When Johns Hopkins researchers compared the effects on the heart of losing weight through a low-carbohydrate diet versus a low-fat diet for six months—each containing the same amount of calories—those on a low-carb diet lost an average of 10 pounds more than those on a low-fat diet—28.9 pounds versus 18.7 pounds. An extra benefit of the low-carb diet is that it produced a higher quality of weight loss, Stewart says. With weight loss, fat is reduced, but there is also often a loss of lean tissue (muscle), which is not desirable. On both diets, there was a loss of about 2 to 3 pounds of good lean tissue along with the fat, which means that the fat loss percentage was much higher on the low-carb diet.
While you won’t lose weight if you’re eating more calories than your body can work off, there’s more to the equation than just “calories in minus calories out.” Not all calories are created equal. Carbs break down easily into simple sugars, so they’re the first things your body looks to when burning energy or storing fat. Meanwhile, protein takes more energy to digest and is harder to turn into fat. So your body will treat 100 calories worth of protein differently than 100 calories worth of carbs.
The Belly Fat Diet is an interesting and well-rounded book, perfect for those who are serious about losing belly fat and being healthy. The author, John Chatham, does a good job explaining fat and how to best tackle that issue in a safe and sensible manner. While it is a seemingly easy diet, as there is no weighing or portioning of food, it is emphasized that undertaking this diet requires a lifestyle change in order for it to be successful. Yet, Chatham makes it easier by providing a cookbook, shopping guide, and even basic exercise routines to encourage those who want to do it. Readers will appreciate the flexibility of the exercise routines, which can be easily done at home and without gym equipment. What is also nice about this book is that Chatham is in tune with reality. He understands that any diet is a challenge and includes allowances, such as one dessert a week, to keep the individual motivated.
Arteries (are-te-rease): The blood vessels that carry oxygen-rich blood away from your heart for delivery to every part of your body. Arteries look like thin tubes or hoses. The walls are made of a tough outer layer, a middle layer of muscle and a smooth inner wall that helps blood flow easily. The muscle layer expands and contracts to help blood move.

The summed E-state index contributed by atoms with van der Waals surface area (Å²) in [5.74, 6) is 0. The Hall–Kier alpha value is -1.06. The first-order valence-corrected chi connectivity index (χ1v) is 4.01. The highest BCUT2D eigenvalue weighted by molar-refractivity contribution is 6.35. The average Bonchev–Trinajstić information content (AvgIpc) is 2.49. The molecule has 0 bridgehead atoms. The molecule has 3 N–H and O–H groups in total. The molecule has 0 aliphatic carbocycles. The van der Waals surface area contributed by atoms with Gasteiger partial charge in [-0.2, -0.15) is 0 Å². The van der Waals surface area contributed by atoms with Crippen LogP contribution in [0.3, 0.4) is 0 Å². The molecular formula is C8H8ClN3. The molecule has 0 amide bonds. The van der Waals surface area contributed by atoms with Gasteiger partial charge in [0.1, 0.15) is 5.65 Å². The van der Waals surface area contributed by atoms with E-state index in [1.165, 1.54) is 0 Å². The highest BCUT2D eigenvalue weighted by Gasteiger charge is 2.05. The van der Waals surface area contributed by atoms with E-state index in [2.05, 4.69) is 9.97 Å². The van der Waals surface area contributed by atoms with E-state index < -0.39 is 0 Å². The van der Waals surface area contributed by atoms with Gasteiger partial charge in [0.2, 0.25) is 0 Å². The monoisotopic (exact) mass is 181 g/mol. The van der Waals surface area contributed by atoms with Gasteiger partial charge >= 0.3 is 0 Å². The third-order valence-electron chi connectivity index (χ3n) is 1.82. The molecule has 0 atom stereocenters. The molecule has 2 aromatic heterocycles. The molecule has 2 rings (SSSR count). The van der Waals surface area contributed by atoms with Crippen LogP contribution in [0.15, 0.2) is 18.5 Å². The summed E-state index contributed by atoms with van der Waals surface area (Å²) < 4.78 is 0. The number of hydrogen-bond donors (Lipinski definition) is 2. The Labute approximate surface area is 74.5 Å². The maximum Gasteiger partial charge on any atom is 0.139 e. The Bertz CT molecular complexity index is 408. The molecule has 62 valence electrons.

Many people chew gum as a way to stifle cravings or prevent mindless eating but this tactic may have an unfortunate side effect: belly bloat. Everyone naturally swallows a small amount of air when they chew but it’s magnified for people who chew gum, which causes gas and bloating. In addition, some artificial sweeteners have been shown to increase your appetite for junk food, so gum could be increasing your waistline on two fronts.
Blue tea is prepared using the beautiful butterfly pea flower that is said to help you lose weight effectively. Studies have shown that regular consumption of blue tea increases metabolism which in turn burns excess fat. According to a study published in the International Journal of Obesity and Related Metabolic Disorders, blue tea prevents and helps fight obesity and fatty liver diseases.
Green peppers and other members of the domesticated plant species Capsicum annuum are versatile vegetables that can be included in your daily diet as part of a healthy eating plan. They are low in calories and exceptionally rich in vitamins, minerals, and antioxidants. They are also a decent source of fibre. Add peppers to your diet to boost your metabolism, which can lead to belly fat loss.
Oolong, a Chinese name for “black dragon,” is a light, floral tea that, like green tea, is also packed with catechins, which help to promote weight loss by boosting your body’s ability to metabolize lipids (fat). A study in the Chinese Journal of Integrative Medicine found that participants who regularly sipped oolong tea lost six pounds over the course of the six-week time period. That’s a pound a week! It also has a calming effect. Drink a cup if you’re a nervous flyer, or to calm yourself after a hard day’s work—and if you’re a particularly anxious person, sip these 4 Teas Better Than Therapy!
Have you ever decided to skip a meal to cut back on your daily calorie count? Despite saving a few calories in the moment, this strategy almost always backfires. When you skip breakfast, or any meal, you'll begin to experience excessive hunger that can lead to craving unhealthy foods—and lots of them. You may also eat faster than you normally do after skipping a meal, causing you to miss the warning signs that you're full and resulting in overeating.
According to Dr. William Davis, a Wisconsin-based “preventative cardiologist”, one food to avoid for the flattest abdomen is wheat. In fact, he attributes the obesity epidemic almost entirely to modern wheat products (they increase blood sugar more than any other food among other things). It’s a tough ask for some, but findings point to promising results. His book, “Wheat Belly,” details his work and how to go about eliminating the starchy culprit from your diet.